This article from the late Fifties refers to the educational benefits that existed in the form of tape recordings, television, films and slide shows and what a glorious discovery it was that they came along when they did to aid in the teacher shortages of the time. Today we have decades of studies that show what among these tools has been useful and what has failed.
In the 1940s Color TV was Anticipated as a Tool with Which Art Students Could Learn...
This 1944 article by the U.S. Commissioner of Education, John W. Studebaker (1887 – 1989), reported on the impact that W.W. II was having on the American educational system. Studebaker pointed out that during the course of the national emergency, as many as 115,000 teachers had left the nation's classrooms in order to help the war effort in one form or another:
"Every community can testify to the competent and unselfish job teachers have done both at their posts and in voluntary wartime tasks of rationing, salvaging and bond sales. But the fact remains that at this critical time in our history between 20,000 and 25,000 positions have been abandoned and thousands of classes are overcrowded. Look at these figures:
in October, 1939, there were practically no teaching jobs vacant. In October, 1943 there were 7,700, and in addition , about 57,000 more positions had to be filled by teachers who could not meet the regular certification requirements."
This is a portion of a longer article about American children and their collective sufferings during the Great Depression that can be read here. The column attached pertains to a White House conference and the sorry state of American schools in 1940.
From Amazon: Getting Schooled: The Reeducation of an American Teacher
An article which discusses the growing number of state legislatures given the task to vote up or down on the issue as to whether or not to allow the Darwin theory of evolution to stand as a legitimate topic for discussion and instruction in their respective school systems. Mentioned in the article was one of the major players leading the charge on behalf of creationism: William Jennings Bryan (1860-1925). The journalist interviewed many assorted hot-heads from the most polished universities on behalf of Darwinists and the reader will no doubt be amused to see that so many years have past yet the arguments remain exactly the same.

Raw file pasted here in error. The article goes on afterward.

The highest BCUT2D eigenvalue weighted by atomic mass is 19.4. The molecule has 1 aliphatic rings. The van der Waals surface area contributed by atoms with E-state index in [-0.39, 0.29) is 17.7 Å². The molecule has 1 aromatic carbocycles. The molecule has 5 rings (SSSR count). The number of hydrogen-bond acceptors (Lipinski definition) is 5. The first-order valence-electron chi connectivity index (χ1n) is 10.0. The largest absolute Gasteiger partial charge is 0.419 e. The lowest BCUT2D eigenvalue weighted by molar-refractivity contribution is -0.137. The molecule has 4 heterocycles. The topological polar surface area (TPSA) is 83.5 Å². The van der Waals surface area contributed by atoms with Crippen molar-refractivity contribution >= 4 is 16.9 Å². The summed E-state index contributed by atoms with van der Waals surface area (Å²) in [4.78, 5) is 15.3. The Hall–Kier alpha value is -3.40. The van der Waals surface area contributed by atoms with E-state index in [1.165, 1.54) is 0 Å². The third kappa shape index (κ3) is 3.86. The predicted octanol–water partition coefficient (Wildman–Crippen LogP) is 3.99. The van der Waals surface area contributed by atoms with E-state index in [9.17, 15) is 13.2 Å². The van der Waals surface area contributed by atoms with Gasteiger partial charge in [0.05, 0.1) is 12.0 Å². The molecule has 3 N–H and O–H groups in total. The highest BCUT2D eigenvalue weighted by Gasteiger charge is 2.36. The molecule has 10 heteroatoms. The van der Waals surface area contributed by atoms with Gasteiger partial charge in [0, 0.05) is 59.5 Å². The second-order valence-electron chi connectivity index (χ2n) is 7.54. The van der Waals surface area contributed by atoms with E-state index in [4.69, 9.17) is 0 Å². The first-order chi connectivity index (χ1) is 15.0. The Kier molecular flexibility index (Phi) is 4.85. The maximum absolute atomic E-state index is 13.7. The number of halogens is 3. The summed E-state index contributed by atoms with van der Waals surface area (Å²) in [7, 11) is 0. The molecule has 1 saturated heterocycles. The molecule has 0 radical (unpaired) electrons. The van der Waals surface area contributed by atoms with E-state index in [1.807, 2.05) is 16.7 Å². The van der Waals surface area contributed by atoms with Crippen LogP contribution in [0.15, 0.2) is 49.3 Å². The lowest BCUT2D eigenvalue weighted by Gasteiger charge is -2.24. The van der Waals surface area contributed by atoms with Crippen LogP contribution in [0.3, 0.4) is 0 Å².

Three years after this article was printed Bryan would be standing in defense of Christian Fundamentalism during the famous Tennessee Scopes Trial.
The historian Henry Steele Commager ranked Charles Darwin at number 43 insofar as his impact on the American mind was concerned - click here to understand his reasoning...
Attached is a 1921 account of the Hampton Institute; it's past, present and future is entirely outlined in this magazine article that was written by a celebrated journalist of the time, Mr. Talcott Williams (1849 - 1928).
Click here for the Ku Klux Klan Archive.
Following World War One there existed a poor taste in the collective mouths of all the participating combatant nations; as a result, 1927 saw a small rebellion against much of the military training taking place on some U.S. campuses. This article lists a number restrictions that various academic institutions had placed on those military organizations active on college and high school grounds.
Also reported were the spread of three pro-military initiatives on a number of other campuses.